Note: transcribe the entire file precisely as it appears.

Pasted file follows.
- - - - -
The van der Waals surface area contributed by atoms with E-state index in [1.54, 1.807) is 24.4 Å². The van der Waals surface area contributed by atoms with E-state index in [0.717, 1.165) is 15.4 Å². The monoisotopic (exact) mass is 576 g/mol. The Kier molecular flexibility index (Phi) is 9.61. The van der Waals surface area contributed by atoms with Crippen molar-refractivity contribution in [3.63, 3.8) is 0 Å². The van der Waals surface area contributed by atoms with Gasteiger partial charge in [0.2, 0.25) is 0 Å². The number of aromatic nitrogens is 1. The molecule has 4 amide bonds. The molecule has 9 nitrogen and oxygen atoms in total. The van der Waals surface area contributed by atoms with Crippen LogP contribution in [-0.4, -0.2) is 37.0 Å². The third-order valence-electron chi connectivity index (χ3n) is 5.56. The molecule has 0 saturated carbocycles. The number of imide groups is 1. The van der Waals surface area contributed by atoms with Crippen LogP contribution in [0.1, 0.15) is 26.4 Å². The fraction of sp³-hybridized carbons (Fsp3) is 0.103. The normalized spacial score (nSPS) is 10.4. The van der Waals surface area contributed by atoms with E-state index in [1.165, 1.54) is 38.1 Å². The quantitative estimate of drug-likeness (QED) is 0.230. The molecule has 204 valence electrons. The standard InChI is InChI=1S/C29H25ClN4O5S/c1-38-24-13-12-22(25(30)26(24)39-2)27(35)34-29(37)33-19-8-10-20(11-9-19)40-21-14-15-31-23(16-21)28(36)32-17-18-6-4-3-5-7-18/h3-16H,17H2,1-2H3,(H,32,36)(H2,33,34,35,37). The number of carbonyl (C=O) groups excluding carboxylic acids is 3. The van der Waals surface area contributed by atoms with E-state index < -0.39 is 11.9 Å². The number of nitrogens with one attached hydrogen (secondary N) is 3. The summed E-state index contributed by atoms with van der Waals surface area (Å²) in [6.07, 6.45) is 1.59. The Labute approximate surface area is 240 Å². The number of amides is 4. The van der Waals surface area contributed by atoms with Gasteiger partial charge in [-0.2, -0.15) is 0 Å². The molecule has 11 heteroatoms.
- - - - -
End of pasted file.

The van der Waals surface area contributed by atoms with E-state index in [1.54, 1.807) is 24.4 Å². The van der Waals surface area contributed by atoms with E-state index in [0.717, 1.165) is 15.4 Å². The monoisotopic (exact) mass is 576 g/mol. The Kier molecular flexibility index (Phi) is 9.61. The van der Waals surface area contributed by atoms with Crippen molar-refractivity contribution in [3.63, 3.8) is 0 Å². The van der Waals surface area contributed by atoms with Gasteiger partial charge in [0.2, 0.25) is 0 Å². The number of aromatic nitrogens is 1. The molecule has 4 amide bonds. The molecule has 9 nitrogen and oxygen atoms in total. The van der Waals surface area contributed by atoms with Crippen LogP contribution in [-0.4, -0.2) is 37.0 Å². The third-order valence-electron chi connectivity index (χ3n) is 5.56. The molecule has 0 saturated carbocycles. The number of imide groups is 1. The van der Waals surface area contributed by atoms with Crippen LogP contribution in [0.1, 0.15) is 26.4 Å². The fraction of sp³-hybridized carbons (Fsp3) is 0.103. The normalized spacial score (nSPS) is 10.4. The van der Waals surface area contributed by atoms with E-state index in [1.165, 1.54) is 38.1 Å². The quantitative estimate of drug-likeness (QED) is 0.230. The molecule has 204 valence electrons. The standard InChI is InChI=1S/C29H25ClN4O5S/c1-38-24-13-12-22(25(30)26(24)39-2)27(35)34-29(37)33-19-8-10-20(11-9-19)40-21-14-15-31-23(16-21)28(36)32-17-18-6-4-3-5-7-18/h3-16H,17H2,1-2H3,(H,32,36)(H2,33,34,35,37). The number of carbonyl (C=O) groups excluding carboxylic acids is 3. The van der Waals surface area contributed by atoms with E-state index < -0.39 is 11.9 Å². The number of nitrogens with one attached hydrogen (secondary N) is 3. The summed E-state index contributed by atoms with van der Waals surface area (Å²) in [6.07, 6.45) is 1.59. The Labute approximate surface area is 240 Å². The number of amides is 4. The van der Waals surface area contributed by atoms with Gasteiger partial charge in [-0.2, -0.15) is 0 Å². The molecule has 11 heteroatoms.